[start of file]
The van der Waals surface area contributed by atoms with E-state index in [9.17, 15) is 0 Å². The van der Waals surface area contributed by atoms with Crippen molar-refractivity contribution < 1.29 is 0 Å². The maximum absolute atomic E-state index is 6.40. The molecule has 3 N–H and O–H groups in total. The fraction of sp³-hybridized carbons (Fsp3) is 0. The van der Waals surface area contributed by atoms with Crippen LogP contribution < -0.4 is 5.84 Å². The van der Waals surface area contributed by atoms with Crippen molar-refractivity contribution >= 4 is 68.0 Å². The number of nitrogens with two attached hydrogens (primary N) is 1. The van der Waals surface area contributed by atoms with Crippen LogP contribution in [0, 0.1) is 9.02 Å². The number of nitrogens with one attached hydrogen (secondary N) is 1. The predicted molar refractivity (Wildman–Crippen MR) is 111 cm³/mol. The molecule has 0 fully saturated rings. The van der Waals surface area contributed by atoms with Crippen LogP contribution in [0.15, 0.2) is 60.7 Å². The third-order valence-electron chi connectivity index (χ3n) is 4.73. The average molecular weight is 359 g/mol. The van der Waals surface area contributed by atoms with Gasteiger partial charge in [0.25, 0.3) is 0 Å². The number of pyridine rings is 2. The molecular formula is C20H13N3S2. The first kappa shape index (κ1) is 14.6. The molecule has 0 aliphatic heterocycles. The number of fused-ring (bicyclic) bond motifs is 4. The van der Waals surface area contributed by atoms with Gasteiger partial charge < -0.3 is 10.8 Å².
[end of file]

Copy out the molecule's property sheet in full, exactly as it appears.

The van der Waals surface area contributed by atoms with E-state index in [9.17, 15) is 0 Å². The van der Waals surface area contributed by atoms with Crippen molar-refractivity contribution < 1.29 is 0 Å². The maximum absolute atomic E-state index is 6.40. The molecule has 3 N–H and O–H groups in total. The fraction of sp³-hybridized carbons (Fsp3) is 0. The van der Waals surface area contributed by atoms with Crippen LogP contribution < -0.4 is 5.84 Å². The van der Waals surface area contributed by atoms with Crippen molar-refractivity contribution >= 4 is 68.0 Å². The number of nitrogens with two attached hydrogens (primary N) is 1. The van der Waals surface area contributed by atoms with Crippen LogP contribution in [0, 0.1) is 9.02 Å². The number of nitrogens with one attached hydrogen (secondary N) is 1. The predicted molar refractivity (Wildman–Crippen MR) is 111 cm³/mol. The molecule has 0 fully saturated rings. The van der Waals surface area contributed by atoms with Crippen LogP contribution in [0.15, 0.2) is 60.7 Å². The third-order valence-electron chi connectivity index (χ3n) is 4.73. The average molecular weight is 359 g/mol. The van der Waals surface area contributed by atoms with Gasteiger partial charge in [0.25, 0.3) is 0 Å². The number of pyridine rings is 2. The molecular formula is C20H13N3S2. The first kappa shape index (κ1) is 14.6. The molecule has 0 aliphatic heterocycles. The number of fused-ring (bicyclic) bond motifs is 4. The van der Waals surface area contributed by atoms with Gasteiger partial charge < -0.3 is 10.8 Å².